Tickets: $14 general, $12 San Francisco Maritime National Park Association members. To purchase tickets, please call 415-561-6662, ext. 33 or email Haley Ciborowski at
Sound System at Club Campouts
By Bob Keller
For the last several years I’ve been providing a public address system for the concerts that are held during SFFMC campouts at the Boulder Creek Scout Reservation. Folks have asked from time to time about the system, so in this article, I'll describe the system and the philosophy behind the current setup, as well as how to get the best results using it.
Providing a sound re-enforcement system at the SFFMC Boulder Creek campouts was born out of a sense of acute frustration. From my perspective, I was tired of pushing my voice and I had noticed that I was avoiding playing certain songs because they required a finger-style approach. I was also tired of straining to hear the other performers and exceedingly tired of hearing the audience forever asking those on stage to speak up. Sound drops off at a rate of about 6 decibels with each doubling of the distance away from the sound source. This is called “Inverse Square Loss.”
I broached the idea of providing a public address system at the campouts. The response I received went something like, “We’re folkies. We don’t amplify.” Undaunted, I decided to use the “camel in the tent” approach. So, at a Labor Day campout several years ago, I set up a pair of microphones in the audience and made a recording. This recording, of course, suffered from the problems of “Inverse Square Loss,” even though I was able to electronically boost the volume. At the next campout, to get a better recording I moved the microphones down to the stage, but didn’t connect them to a PA system. At the following campout, I added amplification. I was expecting to have to defend my actions but it never came to that.
The system as currently configured makes use of an awesome and revolutionary new concept in sound called “stereo.” Yeah, I know, some might say that the concept of stereo reproduction has been around since the late 19th century, but from what I can tell, except for jazz and classical music, it is used very seldom today in live sound.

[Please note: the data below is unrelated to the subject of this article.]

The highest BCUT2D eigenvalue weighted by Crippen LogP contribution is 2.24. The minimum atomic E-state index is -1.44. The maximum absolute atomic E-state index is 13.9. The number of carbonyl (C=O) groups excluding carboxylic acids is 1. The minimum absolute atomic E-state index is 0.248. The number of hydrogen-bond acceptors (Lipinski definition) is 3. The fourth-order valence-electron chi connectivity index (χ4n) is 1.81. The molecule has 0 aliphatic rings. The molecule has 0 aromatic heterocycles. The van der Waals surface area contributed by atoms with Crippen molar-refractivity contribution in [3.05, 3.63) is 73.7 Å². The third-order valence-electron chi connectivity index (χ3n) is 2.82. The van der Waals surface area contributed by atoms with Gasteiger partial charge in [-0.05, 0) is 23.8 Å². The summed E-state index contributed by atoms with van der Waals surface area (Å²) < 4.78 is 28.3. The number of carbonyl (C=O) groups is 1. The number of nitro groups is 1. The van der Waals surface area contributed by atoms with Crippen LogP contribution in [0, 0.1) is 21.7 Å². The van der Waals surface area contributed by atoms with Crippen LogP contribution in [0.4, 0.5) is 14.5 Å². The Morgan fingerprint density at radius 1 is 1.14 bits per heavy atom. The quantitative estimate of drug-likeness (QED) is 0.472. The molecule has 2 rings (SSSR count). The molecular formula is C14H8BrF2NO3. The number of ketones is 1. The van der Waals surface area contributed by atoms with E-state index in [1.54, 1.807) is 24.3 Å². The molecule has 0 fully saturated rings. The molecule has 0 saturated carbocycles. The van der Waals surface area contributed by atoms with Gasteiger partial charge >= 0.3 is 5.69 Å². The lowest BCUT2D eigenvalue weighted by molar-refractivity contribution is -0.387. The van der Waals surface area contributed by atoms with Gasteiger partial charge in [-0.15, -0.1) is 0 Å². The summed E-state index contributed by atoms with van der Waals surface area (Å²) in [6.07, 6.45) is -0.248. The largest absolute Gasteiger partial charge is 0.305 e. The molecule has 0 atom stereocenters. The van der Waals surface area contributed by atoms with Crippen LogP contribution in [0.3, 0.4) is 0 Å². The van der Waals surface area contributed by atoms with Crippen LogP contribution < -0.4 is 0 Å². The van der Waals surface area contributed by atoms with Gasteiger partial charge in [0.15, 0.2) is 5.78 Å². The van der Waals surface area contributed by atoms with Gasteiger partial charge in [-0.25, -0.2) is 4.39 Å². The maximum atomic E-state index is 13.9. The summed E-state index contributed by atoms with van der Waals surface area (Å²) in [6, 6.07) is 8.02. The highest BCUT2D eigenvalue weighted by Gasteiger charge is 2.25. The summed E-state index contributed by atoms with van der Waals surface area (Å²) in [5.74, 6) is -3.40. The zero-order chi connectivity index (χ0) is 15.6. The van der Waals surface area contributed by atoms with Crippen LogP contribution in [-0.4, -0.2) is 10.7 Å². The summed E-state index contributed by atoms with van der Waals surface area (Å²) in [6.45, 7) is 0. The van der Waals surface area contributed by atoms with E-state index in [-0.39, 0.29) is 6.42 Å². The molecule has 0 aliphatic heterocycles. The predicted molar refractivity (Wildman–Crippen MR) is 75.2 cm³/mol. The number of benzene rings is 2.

A pair of condenser microphones (Sony ECM-33Fs) is currently used for the system. They have been configured in a near co-incident stereo array. What does that mean? Well, both microphones are installed on a stereo bar (a metal bar that is placed on the microphone stand), which supports the two microphones and keeps them at the same height above the ground. The signal from the microphone to the left of the performer is routed to the speaker on the performer’s left hand side; the signal from the right microphone is routed to the right speaker. These signals are then routed through a Behringer 2442 FX-Pro mixing board that feeds a Hafler P300 amplifier. The speakers are (and I love this part) a pair of JBL J325A home bookshelf speakers (making this a fair-weather or indoor system).
Each component in the system has a frequency response of no worse than 50 Hz-20 kHz (and most are better than 20 Hz-20 kHz). Note: One Hz (abbreviation for Hertz) is a cycle per second. Normal human hearing is the frequency range 20 Hz-20 kHz.
The primary purpose behind this implementation is to allow the audience to hear the performers while maintaining the spatial integrity of the sound stage. The system implements a concept that some call “minimalist stereo”.
The best results with a stereo microphone system of this type occur when performers forget that the microphones are there or ignore them. Unfortunately, some performers are unable to do this, and both the live sound and the recording those sessions suffer because of this. The following guidelines suggest how to get the most out of the PA system.